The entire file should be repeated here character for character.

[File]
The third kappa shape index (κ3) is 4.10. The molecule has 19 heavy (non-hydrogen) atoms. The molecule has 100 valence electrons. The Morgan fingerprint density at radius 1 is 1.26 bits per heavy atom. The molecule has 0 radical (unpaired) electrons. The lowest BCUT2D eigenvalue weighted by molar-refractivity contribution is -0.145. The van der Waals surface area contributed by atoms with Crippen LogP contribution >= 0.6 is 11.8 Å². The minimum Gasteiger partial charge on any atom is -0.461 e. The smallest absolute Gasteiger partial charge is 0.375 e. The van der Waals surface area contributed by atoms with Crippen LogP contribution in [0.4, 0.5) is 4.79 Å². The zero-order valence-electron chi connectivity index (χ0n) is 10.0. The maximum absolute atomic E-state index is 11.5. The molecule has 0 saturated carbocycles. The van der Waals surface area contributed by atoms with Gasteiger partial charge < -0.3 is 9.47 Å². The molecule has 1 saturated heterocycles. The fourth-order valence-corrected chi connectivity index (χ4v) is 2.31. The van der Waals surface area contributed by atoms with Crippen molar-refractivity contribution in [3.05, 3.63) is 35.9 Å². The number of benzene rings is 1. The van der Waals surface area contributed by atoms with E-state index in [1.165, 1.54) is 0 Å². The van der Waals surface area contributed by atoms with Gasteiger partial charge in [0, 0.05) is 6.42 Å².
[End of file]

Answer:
The third kappa shape index (κ3) is 4.10. The molecule has 19 heavy (non-hydrogen) atoms. The molecule has 100 valence electrons. The Morgan fingerprint density at radius 1 is 1.26 bits per heavy atom. The molecule has 0 radical (unpaired) electrons. The lowest BCUT2D eigenvalue weighted by molar-refractivity contribution is -0.145. The van der Waals surface area contributed by atoms with Crippen LogP contribution >= 0.6 is 11.8 Å². The minimum Gasteiger partial charge on any atom is -0.461 e. The smallest absolute Gasteiger partial charge is 0.375 e. The van der Waals surface area contributed by atoms with Crippen LogP contribution in [0.4, 0.5) is 4.79 Å². The zero-order valence-electron chi connectivity index (χ0n) is 10.0. The maximum absolute atomic E-state index is 11.5. The molecule has 0 saturated carbocycles. The van der Waals surface area contributed by atoms with Gasteiger partial charge < -0.3 is 9.47 Å². The molecule has 1 saturated heterocycles. The fourth-order valence-corrected chi connectivity index (χ4v) is 2.31. The van der Waals surface area contributed by atoms with Crippen molar-refractivity contribution in [3.05, 3.63) is 35.9 Å². The number of benzene rings is 1. The van der Waals surface area contributed by atoms with E-state index in [1.165, 1.54) is 0 Å². The van der Waals surface area contributed by atoms with Gasteiger partial charge in [0, 0.05) is 6.42 Å².